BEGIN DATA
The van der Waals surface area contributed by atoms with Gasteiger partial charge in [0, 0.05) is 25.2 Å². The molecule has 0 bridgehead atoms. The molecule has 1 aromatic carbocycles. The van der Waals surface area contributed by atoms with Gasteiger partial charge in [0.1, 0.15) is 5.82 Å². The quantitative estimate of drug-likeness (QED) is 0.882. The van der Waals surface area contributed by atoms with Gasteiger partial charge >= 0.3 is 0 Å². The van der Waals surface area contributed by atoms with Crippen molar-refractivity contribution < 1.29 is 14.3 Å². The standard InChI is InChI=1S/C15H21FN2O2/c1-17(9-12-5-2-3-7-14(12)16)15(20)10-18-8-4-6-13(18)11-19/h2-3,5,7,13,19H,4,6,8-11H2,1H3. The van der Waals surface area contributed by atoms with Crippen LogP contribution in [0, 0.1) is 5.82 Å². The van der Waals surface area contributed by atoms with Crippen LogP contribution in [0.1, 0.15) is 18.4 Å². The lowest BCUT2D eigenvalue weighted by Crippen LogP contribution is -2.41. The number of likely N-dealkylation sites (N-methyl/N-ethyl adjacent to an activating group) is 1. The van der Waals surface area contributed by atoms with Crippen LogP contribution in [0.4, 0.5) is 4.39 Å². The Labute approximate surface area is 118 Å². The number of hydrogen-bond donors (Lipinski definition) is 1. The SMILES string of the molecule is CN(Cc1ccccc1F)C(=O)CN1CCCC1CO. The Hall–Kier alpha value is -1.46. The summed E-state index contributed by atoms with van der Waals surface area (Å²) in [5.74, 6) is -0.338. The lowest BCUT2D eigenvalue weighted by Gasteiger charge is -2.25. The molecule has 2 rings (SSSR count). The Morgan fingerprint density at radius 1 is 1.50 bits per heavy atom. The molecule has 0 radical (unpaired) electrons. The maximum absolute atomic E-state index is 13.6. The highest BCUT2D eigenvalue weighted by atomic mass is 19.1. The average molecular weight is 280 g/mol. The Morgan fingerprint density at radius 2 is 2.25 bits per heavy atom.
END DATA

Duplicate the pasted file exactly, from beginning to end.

The van der Waals surface area contributed by atoms with Gasteiger partial charge in [0, 0.05) is 25.2 Å². The molecule has 0 bridgehead atoms. The molecule has 1 aromatic carbocycles. The van der Waals surface area contributed by atoms with Gasteiger partial charge in [0.1, 0.15) is 5.82 Å². The quantitative estimate of drug-likeness (QED) is 0.882. The van der Waals surface area contributed by atoms with Gasteiger partial charge >= 0.3 is 0 Å². The van der Waals surface area contributed by atoms with Crippen molar-refractivity contribution < 1.29 is 14.3 Å². The standard InChI is InChI=1S/C15H21FN2O2/c1-17(9-12-5-2-3-7-14(12)16)15(20)10-18-8-4-6-13(18)11-19/h2-3,5,7,13,19H,4,6,8-11H2,1H3. The van der Waals surface area contributed by atoms with Crippen LogP contribution in [0, 0.1) is 5.82 Å². The van der Waals surface area contributed by atoms with Crippen LogP contribution in [0.1, 0.15) is 18.4 Å². The lowest BCUT2D eigenvalue weighted by Crippen LogP contribution is -2.41. The number of likely N-dealkylation sites (N-methyl/N-ethyl adjacent to an activating group) is 1. The van der Waals surface area contributed by atoms with Crippen LogP contribution in [0.4, 0.5) is 4.39 Å². The Labute approximate surface area is 118 Å². The number of hydrogen-bond donors (Lipinski definition) is 1. The SMILES string of the molecule is CN(Cc1ccccc1F)C(=O)CN1CCCC1CO. The Hall–Kier alpha value is -1.46. The summed E-state index contributed by atoms with van der Waals surface area (Å²) in [5.74, 6) is -0.338. The lowest BCUT2D eigenvalue weighted by Gasteiger charge is -2.25. The molecule has 2 rings (SSSR count). The Morgan fingerprint density at radius 1 is 1.50 bits per heavy atom. The molecule has 0 radical (unpaired) electrons. The maximum absolute atomic E-state index is 13.6. The highest BCUT2D eigenvalue weighted by atomic mass is 19.1. The average molecular weight is 280 g/mol. The Morgan fingerprint density at radius 2 is 2.25 bits per heavy atom.